Meet the French community of citizen networks

felix's picture

From May 5th to May 7th 2016, I conducted participant-observation during the fifth general assembly (GA) of FFDN, the umbrella organizations gathering 29 community networks (CNs) operating across France (plus one in Brussels, Belgium).

A bit of history

FFDN was founded in 2011. At the time, the historic French community network, French Data Network, (founded in 1992!) as well as the wider debate on digital rights motivated people across France to join and start building their own community networks.

But rather than growing a single organization, or even the handful of other community networks already existing across France at the time, the choice was made to “swarm” in a decentralized mode by creating many local non-profit organizations (all under the French 1901 law on the freedom of association).

To coordinate these developments, share expertise and take care of the legal and political representation of the movement, an umbrella non-profit organization was also created: The Fédération FDN (or FFDN). It now comprises 29 member organizations operating in both rural and urban areas, using both wireless and leased landline networks. Taken together, FFDN CNs have a total of around 2000 subscribers, plus many other non-subscribing members taking part in these organizations' activities.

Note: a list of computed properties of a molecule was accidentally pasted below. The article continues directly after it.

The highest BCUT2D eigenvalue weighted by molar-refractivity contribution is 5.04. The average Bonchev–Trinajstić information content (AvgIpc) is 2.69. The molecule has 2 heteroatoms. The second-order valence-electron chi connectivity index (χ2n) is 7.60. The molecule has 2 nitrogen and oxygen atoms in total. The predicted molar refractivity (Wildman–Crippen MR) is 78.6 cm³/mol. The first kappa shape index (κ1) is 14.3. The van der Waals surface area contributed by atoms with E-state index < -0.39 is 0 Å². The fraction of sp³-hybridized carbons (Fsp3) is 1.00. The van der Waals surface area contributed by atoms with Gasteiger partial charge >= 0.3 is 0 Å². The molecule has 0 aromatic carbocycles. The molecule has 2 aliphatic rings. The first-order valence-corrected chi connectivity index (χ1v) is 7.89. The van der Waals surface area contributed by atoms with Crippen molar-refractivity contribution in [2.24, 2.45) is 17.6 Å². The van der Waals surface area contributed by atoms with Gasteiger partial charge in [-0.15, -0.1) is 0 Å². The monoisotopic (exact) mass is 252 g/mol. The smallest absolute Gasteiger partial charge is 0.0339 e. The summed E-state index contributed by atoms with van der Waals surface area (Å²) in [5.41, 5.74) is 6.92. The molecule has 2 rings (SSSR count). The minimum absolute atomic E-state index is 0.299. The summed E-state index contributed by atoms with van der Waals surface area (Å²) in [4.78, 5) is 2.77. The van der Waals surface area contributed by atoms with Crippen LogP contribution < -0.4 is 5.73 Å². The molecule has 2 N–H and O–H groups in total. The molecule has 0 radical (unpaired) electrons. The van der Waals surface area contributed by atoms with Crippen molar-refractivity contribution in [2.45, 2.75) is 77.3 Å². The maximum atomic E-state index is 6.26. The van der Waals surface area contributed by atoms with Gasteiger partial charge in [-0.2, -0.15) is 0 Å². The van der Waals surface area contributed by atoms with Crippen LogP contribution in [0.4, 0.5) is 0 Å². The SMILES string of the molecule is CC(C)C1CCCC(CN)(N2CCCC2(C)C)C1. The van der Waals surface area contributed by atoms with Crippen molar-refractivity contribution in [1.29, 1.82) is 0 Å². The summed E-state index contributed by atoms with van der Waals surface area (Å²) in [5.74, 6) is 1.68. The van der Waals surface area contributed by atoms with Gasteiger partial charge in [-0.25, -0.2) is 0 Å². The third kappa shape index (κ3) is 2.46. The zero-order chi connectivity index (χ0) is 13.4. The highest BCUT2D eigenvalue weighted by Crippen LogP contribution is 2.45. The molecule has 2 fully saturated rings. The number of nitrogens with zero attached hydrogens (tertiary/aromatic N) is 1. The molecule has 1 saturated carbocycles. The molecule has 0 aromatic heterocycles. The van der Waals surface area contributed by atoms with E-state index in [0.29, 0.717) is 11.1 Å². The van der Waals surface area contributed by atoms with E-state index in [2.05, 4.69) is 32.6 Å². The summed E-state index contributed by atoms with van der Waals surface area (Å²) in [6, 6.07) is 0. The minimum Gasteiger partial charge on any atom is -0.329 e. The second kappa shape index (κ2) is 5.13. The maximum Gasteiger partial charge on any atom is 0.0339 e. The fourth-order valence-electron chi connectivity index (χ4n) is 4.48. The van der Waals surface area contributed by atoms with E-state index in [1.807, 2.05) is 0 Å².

FFDN's 2016 General Assembly

Held in a rural area close to Grenoble, near the French Alps, the 2016 GA was attended by more than 60 people from almost all FFDN's members.

On the first evening, I held a short presentation to introduce the netCommons research agenda. Then, over the course of the event, I attended various workshops touching on technical or regulatory themes.

On the technical side, a project of particular interest within the community was the “Brique Internet” (also called "Internet cube"). This small device is plugged to one's Internet box, providing a WiFi connection channeled to one of FFDN members' VPN services and embarking a Debian-based self-hosting operating system called Yunohost.

On the regulatory front, fascinating discussions were held over the legal obligations of Internet access providers operating open WiFi hotpsots, in particular on issues such as data retention were significant legal uncertainties remain. Other topics of interest included the upcoming European consultation on Net Neutrality guidelines, the transposition of the EU Radio Directive, and more generally the need to be proactive in trying to influence telecom regulation. The recently announced French plan for fiber roll-out –and the promise of many “fiber orphans” that this disappointing plan entails– was seen as an avenue for seeding new community networks in underserved areas.

More to come...

I came back from the event with a much better understanding of the socio-political dynamics of this fantastic community. The many discussions held with participants about their organizations and the challenges they face are a great starting point on which we at netCommons will be able to build upon as our research further develops. Stay tuned!